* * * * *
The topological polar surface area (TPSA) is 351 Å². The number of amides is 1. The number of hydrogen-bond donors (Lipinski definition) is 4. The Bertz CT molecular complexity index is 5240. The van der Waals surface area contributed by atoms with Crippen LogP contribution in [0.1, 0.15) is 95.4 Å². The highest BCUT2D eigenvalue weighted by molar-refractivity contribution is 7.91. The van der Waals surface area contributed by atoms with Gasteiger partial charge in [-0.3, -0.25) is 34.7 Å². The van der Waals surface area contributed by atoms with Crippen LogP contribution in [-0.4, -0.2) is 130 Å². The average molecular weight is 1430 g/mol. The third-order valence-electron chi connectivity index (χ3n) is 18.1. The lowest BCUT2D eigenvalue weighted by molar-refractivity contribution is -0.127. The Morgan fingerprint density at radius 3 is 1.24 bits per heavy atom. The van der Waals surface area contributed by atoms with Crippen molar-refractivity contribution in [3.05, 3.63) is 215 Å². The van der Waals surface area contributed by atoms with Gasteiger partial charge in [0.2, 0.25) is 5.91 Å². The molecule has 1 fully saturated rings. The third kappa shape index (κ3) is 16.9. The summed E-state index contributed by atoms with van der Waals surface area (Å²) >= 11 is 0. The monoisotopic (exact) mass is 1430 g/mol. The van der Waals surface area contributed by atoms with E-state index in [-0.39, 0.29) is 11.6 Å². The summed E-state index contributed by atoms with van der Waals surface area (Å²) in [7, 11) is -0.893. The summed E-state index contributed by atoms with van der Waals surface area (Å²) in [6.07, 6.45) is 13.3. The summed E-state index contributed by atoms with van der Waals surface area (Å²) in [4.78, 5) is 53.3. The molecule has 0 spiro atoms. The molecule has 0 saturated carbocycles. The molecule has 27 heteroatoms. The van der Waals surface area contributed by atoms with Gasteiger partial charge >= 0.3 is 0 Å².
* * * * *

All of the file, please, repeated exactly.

The topological polar surface area (TPSA) is 351 Å². The number of amides is 1. The number of hydrogen-bond donors (Lipinski definition) is 4. The Bertz CT molecular complexity index is 5240. The van der Waals surface area contributed by atoms with Crippen LogP contribution in [0.1, 0.15) is 95.4 Å². The highest BCUT2D eigenvalue weighted by molar-refractivity contribution is 7.91. The van der Waals surface area contributed by atoms with Gasteiger partial charge in [-0.3, -0.25) is 34.7 Å². The van der Waals surface area contributed by atoms with Crippen LogP contribution in [-0.4, -0.2) is 130 Å². The average molecular weight is 1430 g/mol. The third-order valence-electron chi connectivity index (χ3n) is 18.1. The lowest BCUT2D eigenvalue weighted by molar-refractivity contribution is -0.127. The Morgan fingerprint density at radius 3 is 1.24 bits per heavy atom. The van der Waals surface area contributed by atoms with Crippen molar-refractivity contribution in [3.05, 3.63) is 215 Å². The van der Waals surface area contributed by atoms with Gasteiger partial charge in [0.2, 0.25) is 5.91 Å². The molecule has 1 fully saturated rings. The third kappa shape index (κ3) is 16.9. The summed E-state index contributed by atoms with van der Waals surface area (Å²) >= 11 is 0. The monoisotopic (exact) mass is 1430 g/mol. The van der Waals surface area contributed by atoms with E-state index in [-0.39, 0.29) is 11.6 Å². The summed E-state index contributed by atoms with van der Waals surface area (Å²) in [7, 11) is -0.893. The summed E-state index contributed by atoms with van der Waals surface area (Å²) in [6.07, 6.45) is 13.3. The summed E-state index contributed by atoms with van der Waals surface area (Å²) in [4.78, 5) is 53.3. The molecule has 0 spiro atoms. The molecule has 0 saturated carbocycles. The molecule has 27 heteroatoms. The van der Waals surface area contributed by atoms with Gasteiger partial charge >= 0.3 is 0 Å².